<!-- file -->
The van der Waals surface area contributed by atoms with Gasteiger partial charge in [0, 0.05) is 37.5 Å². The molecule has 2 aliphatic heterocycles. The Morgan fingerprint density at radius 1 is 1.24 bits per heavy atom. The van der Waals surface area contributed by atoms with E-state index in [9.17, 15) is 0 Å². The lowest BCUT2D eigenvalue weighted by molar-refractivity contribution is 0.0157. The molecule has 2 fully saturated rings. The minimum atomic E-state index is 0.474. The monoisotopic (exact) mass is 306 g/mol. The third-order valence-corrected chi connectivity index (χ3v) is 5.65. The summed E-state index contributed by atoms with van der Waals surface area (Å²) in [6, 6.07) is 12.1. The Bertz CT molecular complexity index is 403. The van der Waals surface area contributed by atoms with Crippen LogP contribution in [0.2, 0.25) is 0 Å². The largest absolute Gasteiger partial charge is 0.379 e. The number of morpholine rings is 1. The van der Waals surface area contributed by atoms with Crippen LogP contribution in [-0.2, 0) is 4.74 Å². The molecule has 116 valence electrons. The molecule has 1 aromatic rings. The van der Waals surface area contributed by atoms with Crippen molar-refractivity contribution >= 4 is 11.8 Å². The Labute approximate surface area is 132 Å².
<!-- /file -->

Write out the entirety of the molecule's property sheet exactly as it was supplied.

The van der Waals surface area contributed by atoms with Gasteiger partial charge in [0, 0.05) is 37.5 Å². The molecule has 2 aliphatic heterocycles. The Morgan fingerprint density at radius 1 is 1.24 bits per heavy atom. The van der Waals surface area contributed by atoms with E-state index in [9.17, 15) is 0 Å². The lowest BCUT2D eigenvalue weighted by molar-refractivity contribution is 0.0157. The molecule has 2 fully saturated rings. The minimum atomic E-state index is 0.474. The monoisotopic (exact) mass is 306 g/mol. The third-order valence-corrected chi connectivity index (χ3v) is 5.65. The summed E-state index contributed by atoms with van der Waals surface area (Å²) in [6, 6.07) is 12.1. The Bertz CT molecular complexity index is 403. The van der Waals surface area contributed by atoms with Crippen LogP contribution in [0.2, 0.25) is 0 Å². The largest absolute Gasteiger partial charge is 0.379 e. The number of morpholine rings is 1. The van der Waals surface area contributed by atoms with Crippen LogP contribution in [-0.2, 0) is 4.74 Å². The molecule has 116 valence electrons. The molecule has 1 aromatic rings. The van der Waals surface area contributed by atoms with Crippen molar-refractivity contribution >= 4 is 11.8 Å². The Labute approximate surface area is 132 Å².